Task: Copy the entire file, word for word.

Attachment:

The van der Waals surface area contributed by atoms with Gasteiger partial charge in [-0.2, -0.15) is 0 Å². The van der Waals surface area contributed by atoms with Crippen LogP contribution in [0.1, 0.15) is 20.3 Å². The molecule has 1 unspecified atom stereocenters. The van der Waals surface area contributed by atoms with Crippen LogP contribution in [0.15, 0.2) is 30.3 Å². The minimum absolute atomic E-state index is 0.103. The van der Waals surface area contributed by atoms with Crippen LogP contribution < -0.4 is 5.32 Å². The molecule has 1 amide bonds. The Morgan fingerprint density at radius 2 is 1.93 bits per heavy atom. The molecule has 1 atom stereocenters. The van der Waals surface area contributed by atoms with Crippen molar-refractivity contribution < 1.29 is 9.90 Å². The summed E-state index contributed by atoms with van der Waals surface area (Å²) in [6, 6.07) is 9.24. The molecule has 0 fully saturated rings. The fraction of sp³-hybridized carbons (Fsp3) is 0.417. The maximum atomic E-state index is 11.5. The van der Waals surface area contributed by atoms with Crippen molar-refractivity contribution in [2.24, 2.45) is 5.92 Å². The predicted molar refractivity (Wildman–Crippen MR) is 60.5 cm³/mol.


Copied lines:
The van der Waals surface area contributed by atoms with Gasteiger partial charge in [-0.2, -0.15) is 0 Å². The van der Waals surface area contributed by atoms with Crippen LogP contribution in [0.1, 0.15) is 20.3 Å². The molecule has 1 unspecified atom stereocenters. The van der Waals surface area contributed by atoms with Crippen LogP contribution in [0.15, 0.2) is 30.3 Å². The minimum absolute atomic E-state index is 0.103. The van der Waals surface area contributed by atoms with Crippen LogP contribution < -0.4 is 5.32 Å². The molecule has 1 amide bonds. The Morgan fingerprint density at radius 2 is 1.93 bits per heavy atom. The molecule has 1 atom stereocenters. The van der Waals surface area contributed by atoms with Crippen molar-refractivity contribution < 1.29 is 9.90 Å². The summed E-state index contributed by atoms with van der Waals surface area (Å²) in [6, 6.07) is 9.24. The molecule has 0 fully saturated rings. The fraction of sp³-hybridized carbons (Fsp3) is 0.417. The maximum atomic E-state index is 11.5. The van der Waals surface area contributed by atoms with Crippen molar-refractivity contribution in [2.24, 2.45) is 5.92 Å². The predicted molar refractivity (Wildman–Crippen MR) is 60.5 cm³/mol.